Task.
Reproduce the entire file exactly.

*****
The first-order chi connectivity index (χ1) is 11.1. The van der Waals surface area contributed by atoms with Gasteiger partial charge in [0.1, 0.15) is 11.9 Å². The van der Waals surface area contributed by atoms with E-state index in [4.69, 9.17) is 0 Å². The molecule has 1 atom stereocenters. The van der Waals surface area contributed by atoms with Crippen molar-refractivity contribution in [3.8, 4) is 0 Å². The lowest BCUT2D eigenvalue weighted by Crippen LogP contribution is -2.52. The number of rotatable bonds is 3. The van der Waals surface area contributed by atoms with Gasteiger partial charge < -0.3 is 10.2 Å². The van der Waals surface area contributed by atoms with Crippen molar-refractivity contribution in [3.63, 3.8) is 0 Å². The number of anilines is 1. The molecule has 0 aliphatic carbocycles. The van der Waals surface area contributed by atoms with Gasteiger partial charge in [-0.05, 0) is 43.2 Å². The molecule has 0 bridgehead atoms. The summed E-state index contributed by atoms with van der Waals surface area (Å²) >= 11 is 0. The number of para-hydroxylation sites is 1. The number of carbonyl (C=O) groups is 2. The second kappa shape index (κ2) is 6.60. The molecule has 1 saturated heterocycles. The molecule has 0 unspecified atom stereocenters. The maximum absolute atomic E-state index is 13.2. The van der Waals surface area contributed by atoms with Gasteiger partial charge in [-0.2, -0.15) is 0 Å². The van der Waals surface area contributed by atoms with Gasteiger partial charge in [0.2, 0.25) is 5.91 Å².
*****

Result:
The first-order chi connectivity index (χ1) is 11.1. The van der Waals surface area contributed by atoms with Gasteiger partial charge in [0.1, 0.15) is 11.9 Å². The van der Waals surface area contributed by atoms with E-state index in [4.69, 9.17) is 0 Å². The molecule has 1 atom stereocenters. The van der Waals surface area contributed by atoms with Crippen molar-refractivity contribution in [3.8, 4) is 0 Å². The lowest BCUT2D eigenvalue weighted by Crippen LogP contribution is -2.52. The number of rotatable bonds is 3. The van der Waals surface area contributed by atoms with Gasteiger partial charge < -0.3 is 10.2 Å². The van der Waals surface area contributed by atoms with Crippen molar-refractivity contribution in [3.63, 3.8) is 0 Å². The number of anilines is 1. The molecule has 0 aliphatic carbocycles. The van der Waals surface area contributed by atoms with Gasteiger partial charge in [-0.05, 0) is 43.2 Å². The molecule has 0 bridgehead atoms. The summed E-state index contributed by atoms with van der Waals surface area (Å²) >= 11 is 0. The number of para-hydroxylation sites is 1. The number of carbonyl (C=O) groups is 2. The second kappa shape index (κ2) is 6.60. The molecule has 1 saturated heterocycles. The molecule has 0 unspecified atom stereocenters. The maximum absolute atomic E-state index is 13.2. The van der Waals surface area contributed by atoms with Gasteiger partial charge in [-0.2, -0.15) is 0 Å². The van der Waals surface area contributed by atoms with Gasteiger partial charge in [0.2, 0.25) is 5.91 Å².